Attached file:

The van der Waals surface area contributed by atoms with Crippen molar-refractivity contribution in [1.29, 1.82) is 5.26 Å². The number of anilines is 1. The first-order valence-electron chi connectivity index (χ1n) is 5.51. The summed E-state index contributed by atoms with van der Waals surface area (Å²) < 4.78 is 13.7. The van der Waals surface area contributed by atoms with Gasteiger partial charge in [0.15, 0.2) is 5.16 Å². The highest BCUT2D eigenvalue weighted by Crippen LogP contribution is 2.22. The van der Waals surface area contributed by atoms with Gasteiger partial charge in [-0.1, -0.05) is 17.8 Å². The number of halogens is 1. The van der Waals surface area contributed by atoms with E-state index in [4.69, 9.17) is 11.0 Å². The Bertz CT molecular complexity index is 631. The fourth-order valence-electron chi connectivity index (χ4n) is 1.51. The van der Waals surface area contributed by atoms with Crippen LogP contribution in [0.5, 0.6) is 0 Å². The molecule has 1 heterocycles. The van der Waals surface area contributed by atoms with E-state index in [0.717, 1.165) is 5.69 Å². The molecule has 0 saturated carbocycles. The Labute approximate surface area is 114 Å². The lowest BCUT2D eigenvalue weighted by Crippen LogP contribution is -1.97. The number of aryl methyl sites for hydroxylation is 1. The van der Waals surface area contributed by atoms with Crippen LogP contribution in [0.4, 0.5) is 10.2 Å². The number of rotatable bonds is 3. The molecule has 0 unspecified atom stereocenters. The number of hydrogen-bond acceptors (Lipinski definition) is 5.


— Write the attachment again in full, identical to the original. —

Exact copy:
The van der Waals surface area contributed by atoms with Crippen molar-refractivity contribution in [1.29, 1.82) is 5.26 Å². The number of anilines is 1. The first-order valence-electron chi connectivity index (χ1n) is 5.51. The summed E-state index contributed by atoms with van der Waals surface area (Å²) < 4.78 is 13.7. The van der Waals surface area contributed by atoms with Gasteiger partial charge in [0.15, 0.2) is 5.16 Å². The highest BCUT2D eigenvalue weighted by Crippen LogP contribution is 2.22. The van der Waals surface area contributed by atoms with Gasteiger partial charge in [-0.1, -0.05) is 17.8 Å². The number of halogens is 1. The van der Waals surface area contributed by atoms with E-state index in [4.69, 9.17) is 11.0 Å². The Bertz CT molecular complexity index is 631. The fourth-order valence-electron chi connectivity index (χ4n) is 1.51. The van der Waals surface area contributed by atoms with Crippen LogP contribution in [0.5, 0.6) is 0 Å². The molecule has 1 heterocycles. The van der Waals surface area contributed by atoms with E-state index in [0.717, 1.165) is 5.69 Å². The molecule has 0 saturated carbocycles. The Labute approximate surface area is 114 Å². The lowest BCUT2D eigenvalue weighted by Crippen LogP contribution is -1.97. The number of aryl methyl sites for hydroxylation is 1. The van der Waals surface area contributed by atoms with Crippen LogP contribution in [0.4, 0.5) is 10.2 Å². The number of rotatable bonds is 3. The molecule has 0 unspecified atom stereocenters. The number of hydrogen-bond acceptors (Lipinski definition) is 5.